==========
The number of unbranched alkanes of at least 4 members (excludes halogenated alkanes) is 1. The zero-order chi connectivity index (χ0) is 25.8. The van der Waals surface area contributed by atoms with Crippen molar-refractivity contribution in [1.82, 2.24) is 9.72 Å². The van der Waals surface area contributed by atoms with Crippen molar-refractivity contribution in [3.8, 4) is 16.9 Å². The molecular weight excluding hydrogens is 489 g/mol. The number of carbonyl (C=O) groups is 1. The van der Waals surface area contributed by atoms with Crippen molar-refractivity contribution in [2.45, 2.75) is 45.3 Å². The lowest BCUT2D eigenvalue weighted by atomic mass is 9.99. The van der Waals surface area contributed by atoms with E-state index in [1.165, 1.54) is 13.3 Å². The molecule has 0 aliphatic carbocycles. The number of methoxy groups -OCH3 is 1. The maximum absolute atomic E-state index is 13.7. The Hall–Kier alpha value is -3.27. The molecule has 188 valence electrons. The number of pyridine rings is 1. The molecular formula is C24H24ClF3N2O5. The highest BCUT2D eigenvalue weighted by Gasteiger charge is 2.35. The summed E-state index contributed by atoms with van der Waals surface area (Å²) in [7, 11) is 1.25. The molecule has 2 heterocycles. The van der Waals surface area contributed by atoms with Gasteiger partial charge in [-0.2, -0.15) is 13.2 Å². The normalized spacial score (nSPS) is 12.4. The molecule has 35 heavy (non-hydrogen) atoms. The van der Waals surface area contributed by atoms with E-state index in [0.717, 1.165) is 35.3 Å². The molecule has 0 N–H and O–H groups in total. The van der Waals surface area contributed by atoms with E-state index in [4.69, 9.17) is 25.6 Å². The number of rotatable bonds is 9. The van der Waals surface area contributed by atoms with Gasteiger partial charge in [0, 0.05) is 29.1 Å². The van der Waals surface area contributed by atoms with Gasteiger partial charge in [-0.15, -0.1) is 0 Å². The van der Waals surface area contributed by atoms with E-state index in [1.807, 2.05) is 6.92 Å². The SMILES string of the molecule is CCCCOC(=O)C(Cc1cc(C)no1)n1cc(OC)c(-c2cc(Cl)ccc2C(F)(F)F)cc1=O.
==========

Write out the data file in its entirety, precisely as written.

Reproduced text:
The number of unbranched alkanes of at least 4 members (excludes halogenated alkanes) is 1. The zero-order chi connectivity index (χ0) is 25.8. The van der Waals surface area contributed by atoms with Crippen molar-refractivity contribution in [1.82, 2.24) is 9.72 Å². The van der Waals surface area contributed by atoms with Crippen molar-refractivity contribution in [3.8, 4) is 16.9 Å². The molecular weight excluding hydrogens is 489 g/mol. The number of carbonyl (C=O) groups is 1. The van der Waals surface area contributed by atoms with Crippen molar-refractivity contribution in [2.45, 2.75) is 45.3 Å². The lowest BCUT2D eigenvalue weighted by atomic mass is 9.99. The van der Waals surface area contributed by atoms with E-state index in [1.165, 1.54) is 13.3 Å². The molecule has 0 aliphatic carbocycles. The number of methoxy groups -OCH3 is 1. The maximum absolute atomic E-state index is 13.7. The Hall–Kier alpha value is -3.27. The molecule has 188 valence electrons. The number of pyridine rings is 1. The molecular formula is C24H24ClF3N2O5. The highest BCUT2D eigenvalue weighted by Gasteiger charge is 2.35. The summed E-state index contributed by atoms with van der Waals surface area (Å²) in [7, 11) is 1.25. The molecule has 2 heterocycles. The van der Waals surface area contributed by atoms with Gasteiger partial charge in [-0.2, -0.15) is 13.2 Å². The normalized spacial score (nSPS) is 12.4. The molecule has 35 heavy (non-hydrogen) atoms. The van der Waals surface area contributed by atoms with E-state index in [0.717, 1.165) is 35.3 Å². The molecule has 0 N–H and O–H groups in total. The van der Waals surface area contributed by atoms with E-state index in [4.69, 9.17) is 25.6 Å². The number of rotatable bonds is 9. The van der Waals surface area contributed by atoms with Gasteiger partial charge in [0, 0.05) is 29.1 Å². The van der Waals surface area contributed by atoms with Gasteiger partial charge in [-0.15, -0.1) is 0 Å². The van der Waals surface area contributed by atoms with E-state index in [1.807, 2.05) is 6.92 Å². The SMILES string of the molecule is CCCCOC(=O)C(Cc1cc(C)no1)n1cc(OC)c(-c2cc(Cl)ccc2C(F)(F)F)cc1=O.